Mind Uploading

Frozen in time

Posted in Memory disorders by fuzzyengineering on August 3, 2010

Our memories are thoughts and experiences frozen in time for later use. Organisms evolved their ability to preserve past experiences, especially those related to reward/punishment outputs, because this offered them an advantage in surviving and reproducing.

There are patients whose focal epileptic crises located in the hippocampus manifests through a panoramic view of one’s life during the crisis; although the hippocampus is also the main location responsible for Alzheimer”s symptoms, it is not the only place in our brain that stores data.

The hippocampus. From Wikipedia

The human memory can be:

I. declarative/explicit

– it allows us to preserve facts and events

– it is located in the hippocampus, the medial part of the temporal lobe, the diencephalon

II. non-declarative/procedural/implicit – it preserves “how to/algorithms”

– behavioral (abilities, customs) – located in the striatus, motor cortex, cerebellum

– identification/detection – located in the neocortex

– basic associative learning: emotional outputs (located in the limbic system) and muscular outputs (located in the cerebellum)

– non-associative learning – located in the reflex arcs

What is the importance of all these, you may ask? Memories are what define us in the end.The human memory is not reliable like that of a computer, but it still represents a continuum between our different stages in time.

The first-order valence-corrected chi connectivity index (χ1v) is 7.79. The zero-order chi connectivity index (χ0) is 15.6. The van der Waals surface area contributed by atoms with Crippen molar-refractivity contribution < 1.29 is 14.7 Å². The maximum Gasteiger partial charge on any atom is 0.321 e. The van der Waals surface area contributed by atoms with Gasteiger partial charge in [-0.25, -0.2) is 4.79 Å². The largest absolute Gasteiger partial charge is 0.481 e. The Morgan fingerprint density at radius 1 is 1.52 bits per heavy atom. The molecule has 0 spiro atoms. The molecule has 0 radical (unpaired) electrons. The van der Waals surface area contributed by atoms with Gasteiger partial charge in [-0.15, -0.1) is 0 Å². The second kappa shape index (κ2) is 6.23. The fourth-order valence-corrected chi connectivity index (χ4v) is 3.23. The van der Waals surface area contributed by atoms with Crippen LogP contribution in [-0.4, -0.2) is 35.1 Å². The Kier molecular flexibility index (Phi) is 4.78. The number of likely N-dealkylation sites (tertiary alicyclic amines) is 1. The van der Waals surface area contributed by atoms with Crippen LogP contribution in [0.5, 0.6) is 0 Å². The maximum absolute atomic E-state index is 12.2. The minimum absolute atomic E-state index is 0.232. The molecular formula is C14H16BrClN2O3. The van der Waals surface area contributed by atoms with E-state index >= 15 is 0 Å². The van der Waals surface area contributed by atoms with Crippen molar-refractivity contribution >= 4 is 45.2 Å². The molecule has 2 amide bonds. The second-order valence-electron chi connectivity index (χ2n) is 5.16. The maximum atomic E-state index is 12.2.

As technology advances, so does our definition of death. A patient that is intubated and has a heart pacemaker – so can’t breathe  nor maintain a heart beat on its own- can’t be legally declared dead unless one’s own brain is dead. This is equaled to total irreversible cerebral ischemia.

Yet we know that we temporarily lose our consciousness during sleep every night – not to mention anesthesia or hypothermia – and yet we preserve our personal identity because our memories are still there.

This is how a new definition of death appeared – the information-theoretical death:

“A person is dead according to the information-theoretic criterion if their memories, personality, hopes, dreams, etc. have been destroyed in the information-theoretic sense. That is, if the structures in the brain that encode memory and personality have been so disrupted that it is no longer possible in principle to restore them to an appropriate functional state, then the person is dead. If the structures that encode memory and personality are sufficiently intact that inference of the memory and personality are feasible in principle, and therefore restoration to an appropriate functional state is likewise feasible in principle, then the person is not dead.”

(Ralph Merkle, Molecular Repair of the Brain)

This definition is still not accepted legally today but it can be in the future.

For the moment, we can’t transfer but pieces of our memories to other data storing devices – we can do this by writing, photography, sound or video recording onto stones/papyrus/paper/computers and by talking influencing others’ behavior; yet no human being can “download” one’s whole mind at a certain moment and neither can one “upload” it back or to a different hardware.

The difference between the same piece of information located in a book and in one’s brain is that the biological hardware can use this information (which is a different process than the simple retrieval of data) as it has consciousness. Unless we will find a replacement for the neuron programmed to decay, our knowledge and lives will be limited by the cerebral definition of death.

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